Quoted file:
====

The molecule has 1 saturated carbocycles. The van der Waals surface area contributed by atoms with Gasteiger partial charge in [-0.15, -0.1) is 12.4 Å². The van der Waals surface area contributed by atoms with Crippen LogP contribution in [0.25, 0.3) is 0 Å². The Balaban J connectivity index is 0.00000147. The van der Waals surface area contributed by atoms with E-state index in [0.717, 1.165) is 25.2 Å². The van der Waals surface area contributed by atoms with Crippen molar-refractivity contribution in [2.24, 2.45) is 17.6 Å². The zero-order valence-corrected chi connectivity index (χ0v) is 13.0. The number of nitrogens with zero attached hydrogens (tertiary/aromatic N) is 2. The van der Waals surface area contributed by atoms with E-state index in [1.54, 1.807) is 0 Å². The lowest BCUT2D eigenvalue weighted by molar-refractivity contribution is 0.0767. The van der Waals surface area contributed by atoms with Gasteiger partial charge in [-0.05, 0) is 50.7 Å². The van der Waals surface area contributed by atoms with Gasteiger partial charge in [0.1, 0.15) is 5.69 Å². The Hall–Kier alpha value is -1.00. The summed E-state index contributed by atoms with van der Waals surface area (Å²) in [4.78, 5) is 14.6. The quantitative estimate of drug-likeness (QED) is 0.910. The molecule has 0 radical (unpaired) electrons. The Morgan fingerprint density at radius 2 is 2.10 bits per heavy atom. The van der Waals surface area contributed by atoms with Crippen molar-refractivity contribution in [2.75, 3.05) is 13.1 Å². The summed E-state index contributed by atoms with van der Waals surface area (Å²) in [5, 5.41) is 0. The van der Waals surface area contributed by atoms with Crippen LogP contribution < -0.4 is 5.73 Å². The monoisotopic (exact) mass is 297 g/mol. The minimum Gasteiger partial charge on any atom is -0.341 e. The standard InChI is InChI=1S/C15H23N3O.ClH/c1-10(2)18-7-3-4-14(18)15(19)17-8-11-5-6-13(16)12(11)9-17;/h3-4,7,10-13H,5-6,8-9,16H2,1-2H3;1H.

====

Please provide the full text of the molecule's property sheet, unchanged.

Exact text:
The molecule has 1 saturated carbocycles. The van der Waals surface area contributed by atoms with Gasteiger partial charge in [-0.15, -0.1) is 12.4 Å². The van der Waals surface area contributed by atoms with Crippen LogP contribution in [0.25, 0.3) is 0 Å². The Balaban J connectivity index is 0.00000147. The van der Waals surface area contributed by atoms with E-state index in [0.717, 1.165) is 25.2 Å². The van der Waals surface area contributed by atoms with Crippen molar-refractivity contribution in [2.24, 2.45) is 17.6 Å². The zero-order valence-corrected chi connectivity index (χ0v) is 13.0. The number of nitrogens with zero attached hydrogens (tertiary/aromatic N) is 2. The van der Waals surface area contributed by atoms with E-state index in [1.54, 1.807) is 0 Å². The lowest BCUT2D eigenvalue weighted by molar-refractivity contribution is 0.0767. The van der Waals surface area contributed by atoms with Gasteiger partial charge in [-0.05, 0) is 50.7 Å². The van der Waals surface area contributed by atoms with Gasteiger partial charge in [0.1, 0.15) is 5.69 Å². The Hall–Kier alpha value is -1.00. The summed E-state index contributed by atoms with van der Waals surface area (Å²) in [4.78, 5) is 14.6. The quantitative estimate of drug-likeness (QED) is 0.910. The molecule has 0 radical (unpaired) electrons. The Morgan fingerprint density at radius 2 is 2.10 bits per heavy atom. The van der Waals surface area contributed by atoms with Crippen molar-refractivity contribution in [2.75, 3.05) is 13.1 Å². The summed E-state index contributed by atoms with van der Waals surface area (Å²) in [5, 5.41) is 0. The van der Waals surface area contributed by atoms with Crippen LogP contribution < -0.4 is 5.73 Å². The monoisotopic (exact) mass is 297 g/mol. The minimum Gasteiger partial charge on any atom is -0.341 e. The standard InChI is InChI=1S/C15H23N3O.ClH/c1-10(2)18-7-3-4-14(18)15(19)17-8-11-5-6-13(16)12(11)9-17;/h3-4,7,10-13H,5-6,8-9,16H2,1-2H3;1H.